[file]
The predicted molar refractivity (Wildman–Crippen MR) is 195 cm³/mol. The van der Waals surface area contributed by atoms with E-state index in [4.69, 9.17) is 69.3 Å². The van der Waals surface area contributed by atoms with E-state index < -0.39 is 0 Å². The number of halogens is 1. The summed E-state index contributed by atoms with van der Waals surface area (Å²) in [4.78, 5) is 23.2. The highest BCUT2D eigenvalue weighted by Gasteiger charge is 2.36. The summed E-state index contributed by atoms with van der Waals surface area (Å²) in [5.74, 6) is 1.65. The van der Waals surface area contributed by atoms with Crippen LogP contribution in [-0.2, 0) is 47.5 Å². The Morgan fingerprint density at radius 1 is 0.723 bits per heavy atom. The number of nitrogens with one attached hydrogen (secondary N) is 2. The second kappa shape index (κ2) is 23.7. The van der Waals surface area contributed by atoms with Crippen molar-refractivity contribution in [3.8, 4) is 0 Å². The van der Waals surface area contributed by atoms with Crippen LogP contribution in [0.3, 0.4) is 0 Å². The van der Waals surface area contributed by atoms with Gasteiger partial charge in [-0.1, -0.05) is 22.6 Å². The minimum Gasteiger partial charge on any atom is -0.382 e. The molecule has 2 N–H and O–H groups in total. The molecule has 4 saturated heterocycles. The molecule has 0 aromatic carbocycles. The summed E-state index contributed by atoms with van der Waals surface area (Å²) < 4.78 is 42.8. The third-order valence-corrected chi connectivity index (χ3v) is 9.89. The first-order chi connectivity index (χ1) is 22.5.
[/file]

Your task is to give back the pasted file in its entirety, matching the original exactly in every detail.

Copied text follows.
The predicted molar refractivity (Wildman–Crippen MR) is 195 cm³/mol. The van der Waals surface area contributed by atoms with E-state index in [4.69, 9.17) is 69.3 Å². The van der Waals surface area contributed by atoms with E-state index < -0.39 is 0 Å². The number of halogens is 1. The summed E-state index contributed by atoms with van der Waals surface area (Å²) in [4.78, 5) is 23.2. The highest BCUT2D eigenvalue weighted by Gasteiger charge is 2.36. The summed E-state index contributed by atoms with van der Waals surface area (Å²) in [5.74, 6) is 1.65. The van der Waals surface area contributed by atoms with Crippen LogP contribution in [-0.2, 0) is 47.5 Å². The Morgan fingerprint density at radius 1 is 0.723 bits per heavy atom. The number of nitrogens with one attached hydrogen (secondary N) is 2. The second kappa shape index (κ2) is 23.7. The van der Waals surface area contributed by atoms with Crippen molar-refractivity contribution in [3.8, 4) is 0 Å². The van der Waals surface area contributed by atoms with Crippen LogP contribution in [0.3, 0.4) is 0 Å². The van der Waals surface area contributed by atoms with Gasteiger partial charge in [-0.1, -0.05) is 22.6 Å². The minimum Gasteiger partial charge on any atom is -0.382 e. The molecule has 2 N–H and O–H groups in total. The molecule has 4 saturated heterocycles. The molecule has 0 aromatic carbocycles. The summed E-state index contributed by atoms with van der Waals surface area (Å²) < 4.78 is 42.8. The third-order valence-corrected chi connectivity index (χ3v) is 9.89. The first-order chi connectivity index (χ1) is 22.5.